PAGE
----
Following a heart-healthy lifestyle can lower your chances of stroke and help maintain cognitive abilities as you age. Check out these seven steps to help you control the risk of cardiovascular disease and stroke.

1. Manage your blood pressure

High blood pressure is a major risk factor and has the potential to create a domino effect that can cause heart attack and stroke, toppling your overall health. When blood pressure rises, the first domino falls. But, when your blood pressure stays within a healthy range, you reduce the strain on your heart, arteries and kidneys – helping you stay healthier longer.

STEP BY STEP: Losing weight doesn't happen over night. Shedding pounds involves a committment to health and well-being.

2. Lose weight

Losing excess weight automatically reduces the burden on your heart, lungs, blood vessels and skeleton. Staying active and eating healthier are key components in maintaining a healthy weight.

3. Keep your cholesterol in check

Having high cholesterol contributes to plaque, which can clog arteries and lead to heart disease and stroke. Keeping your cholesterol in check will give your arteries a better chance of remaining clear.

4. Watch your blood sugar

Did you know that many of the carbohydrates in the food you eat are turned into glucose (or blood sugar) that our bodies can use for energy? If your blood sugar isn’t controlled it can lead to the damage of your heart, kidneys, eyes and nerves.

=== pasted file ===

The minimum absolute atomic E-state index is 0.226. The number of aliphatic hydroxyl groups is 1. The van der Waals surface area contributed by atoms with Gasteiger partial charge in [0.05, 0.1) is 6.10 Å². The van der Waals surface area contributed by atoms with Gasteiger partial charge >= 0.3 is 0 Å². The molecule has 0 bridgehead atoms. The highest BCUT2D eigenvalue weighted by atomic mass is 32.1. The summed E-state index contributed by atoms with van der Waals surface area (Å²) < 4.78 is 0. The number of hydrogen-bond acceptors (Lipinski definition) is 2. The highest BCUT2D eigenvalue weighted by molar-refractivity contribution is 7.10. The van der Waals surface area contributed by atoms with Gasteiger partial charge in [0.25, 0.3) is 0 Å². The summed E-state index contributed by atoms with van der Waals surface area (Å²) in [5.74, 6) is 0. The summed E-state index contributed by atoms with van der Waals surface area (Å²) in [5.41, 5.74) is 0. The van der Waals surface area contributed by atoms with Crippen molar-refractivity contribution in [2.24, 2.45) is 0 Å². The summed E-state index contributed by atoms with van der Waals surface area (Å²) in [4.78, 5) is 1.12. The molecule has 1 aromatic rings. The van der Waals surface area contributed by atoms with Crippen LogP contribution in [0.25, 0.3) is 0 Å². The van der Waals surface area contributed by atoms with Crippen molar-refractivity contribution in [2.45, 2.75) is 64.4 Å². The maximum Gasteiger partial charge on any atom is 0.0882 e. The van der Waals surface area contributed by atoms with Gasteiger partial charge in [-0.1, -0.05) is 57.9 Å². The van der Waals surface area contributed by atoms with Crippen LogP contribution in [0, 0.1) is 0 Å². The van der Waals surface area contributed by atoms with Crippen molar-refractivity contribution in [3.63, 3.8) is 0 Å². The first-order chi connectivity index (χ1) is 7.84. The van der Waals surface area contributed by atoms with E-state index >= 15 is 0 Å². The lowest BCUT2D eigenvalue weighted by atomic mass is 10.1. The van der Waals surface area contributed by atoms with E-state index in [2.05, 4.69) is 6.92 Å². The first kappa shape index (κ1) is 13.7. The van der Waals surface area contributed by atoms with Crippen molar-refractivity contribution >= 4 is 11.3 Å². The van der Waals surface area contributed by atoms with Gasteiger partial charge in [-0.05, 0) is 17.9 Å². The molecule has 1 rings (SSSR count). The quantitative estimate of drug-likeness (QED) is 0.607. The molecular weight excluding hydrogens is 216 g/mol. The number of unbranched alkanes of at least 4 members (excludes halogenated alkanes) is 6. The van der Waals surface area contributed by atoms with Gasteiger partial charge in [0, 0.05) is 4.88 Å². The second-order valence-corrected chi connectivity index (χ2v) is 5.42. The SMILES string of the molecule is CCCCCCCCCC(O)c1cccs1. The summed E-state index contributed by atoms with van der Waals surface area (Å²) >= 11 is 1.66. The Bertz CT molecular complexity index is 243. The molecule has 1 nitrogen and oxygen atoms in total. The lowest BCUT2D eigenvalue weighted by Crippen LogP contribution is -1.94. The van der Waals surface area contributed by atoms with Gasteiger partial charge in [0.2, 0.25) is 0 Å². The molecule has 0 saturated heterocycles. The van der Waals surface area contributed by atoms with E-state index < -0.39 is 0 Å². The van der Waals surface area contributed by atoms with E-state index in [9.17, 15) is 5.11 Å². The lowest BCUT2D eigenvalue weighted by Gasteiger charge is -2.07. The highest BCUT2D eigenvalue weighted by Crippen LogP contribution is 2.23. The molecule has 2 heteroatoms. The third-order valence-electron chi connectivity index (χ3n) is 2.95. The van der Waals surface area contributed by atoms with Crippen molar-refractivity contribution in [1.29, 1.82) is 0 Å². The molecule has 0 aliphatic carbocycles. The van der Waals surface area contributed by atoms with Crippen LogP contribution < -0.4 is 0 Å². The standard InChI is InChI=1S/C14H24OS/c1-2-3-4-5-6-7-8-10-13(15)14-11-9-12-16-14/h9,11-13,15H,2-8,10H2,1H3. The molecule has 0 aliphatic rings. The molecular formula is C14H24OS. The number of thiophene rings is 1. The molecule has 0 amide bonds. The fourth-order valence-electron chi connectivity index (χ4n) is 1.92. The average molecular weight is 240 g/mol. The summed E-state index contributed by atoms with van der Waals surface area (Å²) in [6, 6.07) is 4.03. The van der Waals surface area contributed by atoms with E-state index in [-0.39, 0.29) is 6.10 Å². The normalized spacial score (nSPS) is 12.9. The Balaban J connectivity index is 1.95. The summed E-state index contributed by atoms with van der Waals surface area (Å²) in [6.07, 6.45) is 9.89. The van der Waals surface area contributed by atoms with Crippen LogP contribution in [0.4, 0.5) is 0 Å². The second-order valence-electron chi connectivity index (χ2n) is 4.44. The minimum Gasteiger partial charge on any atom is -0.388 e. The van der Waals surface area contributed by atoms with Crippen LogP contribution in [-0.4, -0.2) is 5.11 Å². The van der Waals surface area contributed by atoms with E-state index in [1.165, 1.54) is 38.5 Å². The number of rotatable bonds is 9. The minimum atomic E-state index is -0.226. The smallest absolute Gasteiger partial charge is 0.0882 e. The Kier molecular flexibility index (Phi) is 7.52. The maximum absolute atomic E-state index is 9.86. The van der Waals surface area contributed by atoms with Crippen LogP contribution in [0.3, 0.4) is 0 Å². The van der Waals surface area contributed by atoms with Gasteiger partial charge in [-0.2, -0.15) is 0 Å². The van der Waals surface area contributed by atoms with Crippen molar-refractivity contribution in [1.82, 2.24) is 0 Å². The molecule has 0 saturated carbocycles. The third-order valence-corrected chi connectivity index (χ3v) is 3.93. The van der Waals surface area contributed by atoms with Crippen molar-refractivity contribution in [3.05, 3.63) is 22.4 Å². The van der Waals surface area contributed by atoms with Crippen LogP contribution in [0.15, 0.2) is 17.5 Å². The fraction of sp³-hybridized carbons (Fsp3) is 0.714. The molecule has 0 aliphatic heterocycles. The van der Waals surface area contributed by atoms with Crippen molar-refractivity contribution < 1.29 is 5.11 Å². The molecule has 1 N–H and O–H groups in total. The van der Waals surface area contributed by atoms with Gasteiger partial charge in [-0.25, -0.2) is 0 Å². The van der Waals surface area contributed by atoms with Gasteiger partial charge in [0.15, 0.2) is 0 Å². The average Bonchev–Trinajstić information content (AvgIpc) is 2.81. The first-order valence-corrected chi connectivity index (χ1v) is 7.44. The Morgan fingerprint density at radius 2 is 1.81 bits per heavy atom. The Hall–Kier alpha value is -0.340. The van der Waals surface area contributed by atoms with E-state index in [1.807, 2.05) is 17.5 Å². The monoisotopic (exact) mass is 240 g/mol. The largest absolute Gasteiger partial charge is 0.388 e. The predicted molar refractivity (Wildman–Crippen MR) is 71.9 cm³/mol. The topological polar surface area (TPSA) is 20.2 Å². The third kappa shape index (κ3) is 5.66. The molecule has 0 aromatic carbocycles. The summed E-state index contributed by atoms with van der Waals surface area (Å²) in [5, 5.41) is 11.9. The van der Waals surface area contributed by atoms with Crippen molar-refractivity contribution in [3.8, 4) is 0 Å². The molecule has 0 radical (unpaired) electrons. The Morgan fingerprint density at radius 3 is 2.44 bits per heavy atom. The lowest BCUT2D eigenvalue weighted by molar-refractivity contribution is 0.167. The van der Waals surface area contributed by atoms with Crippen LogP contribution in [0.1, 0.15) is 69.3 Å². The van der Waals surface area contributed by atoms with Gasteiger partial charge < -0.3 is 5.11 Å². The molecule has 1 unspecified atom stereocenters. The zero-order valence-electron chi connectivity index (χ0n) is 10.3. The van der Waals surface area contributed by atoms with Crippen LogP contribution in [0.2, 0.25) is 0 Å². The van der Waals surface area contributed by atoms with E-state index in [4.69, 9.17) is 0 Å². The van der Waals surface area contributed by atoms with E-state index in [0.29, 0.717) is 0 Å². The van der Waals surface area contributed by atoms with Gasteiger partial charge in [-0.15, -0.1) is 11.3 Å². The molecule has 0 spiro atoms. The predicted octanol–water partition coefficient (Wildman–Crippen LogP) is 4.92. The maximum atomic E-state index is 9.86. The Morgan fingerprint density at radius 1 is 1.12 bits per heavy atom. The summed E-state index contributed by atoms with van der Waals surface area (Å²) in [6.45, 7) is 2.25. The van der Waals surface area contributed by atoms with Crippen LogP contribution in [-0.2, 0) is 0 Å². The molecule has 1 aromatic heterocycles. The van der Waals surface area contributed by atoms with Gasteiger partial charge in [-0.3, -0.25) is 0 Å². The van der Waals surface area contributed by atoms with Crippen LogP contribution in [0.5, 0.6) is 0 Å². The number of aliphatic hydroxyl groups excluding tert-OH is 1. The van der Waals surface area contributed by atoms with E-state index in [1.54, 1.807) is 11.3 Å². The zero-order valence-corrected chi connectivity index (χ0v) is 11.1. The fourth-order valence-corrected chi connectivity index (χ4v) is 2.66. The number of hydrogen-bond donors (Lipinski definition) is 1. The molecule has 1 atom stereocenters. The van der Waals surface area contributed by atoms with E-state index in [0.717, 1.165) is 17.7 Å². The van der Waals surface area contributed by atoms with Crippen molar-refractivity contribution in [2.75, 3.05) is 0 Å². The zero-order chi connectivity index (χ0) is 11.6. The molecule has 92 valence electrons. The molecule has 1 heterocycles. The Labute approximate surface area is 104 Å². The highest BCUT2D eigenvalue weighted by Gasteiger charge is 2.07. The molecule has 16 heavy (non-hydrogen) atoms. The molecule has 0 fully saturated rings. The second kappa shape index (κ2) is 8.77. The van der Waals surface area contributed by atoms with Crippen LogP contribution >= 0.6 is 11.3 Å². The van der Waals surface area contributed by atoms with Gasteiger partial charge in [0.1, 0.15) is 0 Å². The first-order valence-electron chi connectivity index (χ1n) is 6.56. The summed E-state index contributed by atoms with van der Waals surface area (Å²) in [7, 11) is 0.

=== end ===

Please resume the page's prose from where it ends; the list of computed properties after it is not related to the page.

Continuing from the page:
5. Get active

Living an active lifestyle is the gift that keeps on giving. Put simply: if you keep moving and exercising, you’ll increase the length and quality of your life.

A BULB OF BENEFITS: Garlic has been used for years to lower cholesterol levels, but also shows promise for lowering blood sugar.

6. Get well

Eating with your heart and brain in mind is one of the greatest weapons for staving off heart disease and stroke. A healthy diet greatly improves your chances of feeling good and staying healthy for the rest of your life.

7. Quit smoking

Smokers have a higher risk of developing cardiovascular disease, which can lead to a heart attack or stroke. If you’re a smoker, quitting is the number one thing you can do for your health.

While the impact of a healthy lifestyle on brain function becomes more noticeable as you get older, brain health matters at every age. Maintaining a healthy brain and independent living well into your senior years starts with healthy choices in your 20s.